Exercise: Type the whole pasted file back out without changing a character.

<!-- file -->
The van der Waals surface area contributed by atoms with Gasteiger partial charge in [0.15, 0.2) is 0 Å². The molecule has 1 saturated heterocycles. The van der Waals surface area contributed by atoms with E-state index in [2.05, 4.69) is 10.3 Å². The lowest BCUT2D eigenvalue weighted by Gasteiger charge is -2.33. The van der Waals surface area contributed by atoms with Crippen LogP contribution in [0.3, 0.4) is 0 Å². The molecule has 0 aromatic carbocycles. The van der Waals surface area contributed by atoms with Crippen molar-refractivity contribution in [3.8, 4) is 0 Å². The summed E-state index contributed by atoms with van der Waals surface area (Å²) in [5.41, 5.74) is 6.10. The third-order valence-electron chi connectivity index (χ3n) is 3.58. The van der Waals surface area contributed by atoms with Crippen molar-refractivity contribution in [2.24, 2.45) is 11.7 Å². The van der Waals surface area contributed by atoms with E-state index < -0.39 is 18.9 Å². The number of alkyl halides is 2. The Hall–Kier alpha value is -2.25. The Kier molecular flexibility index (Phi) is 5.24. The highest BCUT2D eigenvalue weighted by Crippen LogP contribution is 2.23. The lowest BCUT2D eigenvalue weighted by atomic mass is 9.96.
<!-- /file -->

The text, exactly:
The van der Waals surface area contributed by atoms with Gasteiger partial charge in [0.15, 0.2) is 0 Å². The molecule has 1 saturated heterocycles. The van der Waals surface area contributed by atoms with E-state index in [2.05, 4.69) is 10.3 Å². The lowest BCUT2D eigenvalue weighted by Gasteiger charge is -2.33. The van der Waals surface area contributed by atoms with Crippen LogP contribution in [0.3, 0.4) is 0 Å². The molecule has 0 aromatic carbocycles. The van der Waals surface area contributed by atoms with Crippen molar-refractivity contribution in [3.8, 4) is 0 Å². The summed E-state index contributed by atoms with van der Waals surface area (Å²) in [5.41, 5.74) is 6.10. The third-order valence-electron chi connectivity index (χ3n) is 3.58. The van der Waals surface area contributed by atoms with Crippen molar-refractivity contribution in [2.24, 2.45) is 11.7 Å². The van der Waals surface area contributed by atoms with E-state index < -0.39 is 18.9 Å². The number of alkyl halides is 2. The Hall–Kier alpha value is -2.25. The Kier molecular flexibility index (Phi) is 5.24. The highest BCUT2D eigenvalue weighted by Crippen LogP contribution is 2.23. The lowest BCUT2D eigenvalue weighted by atomic mass is 9.96.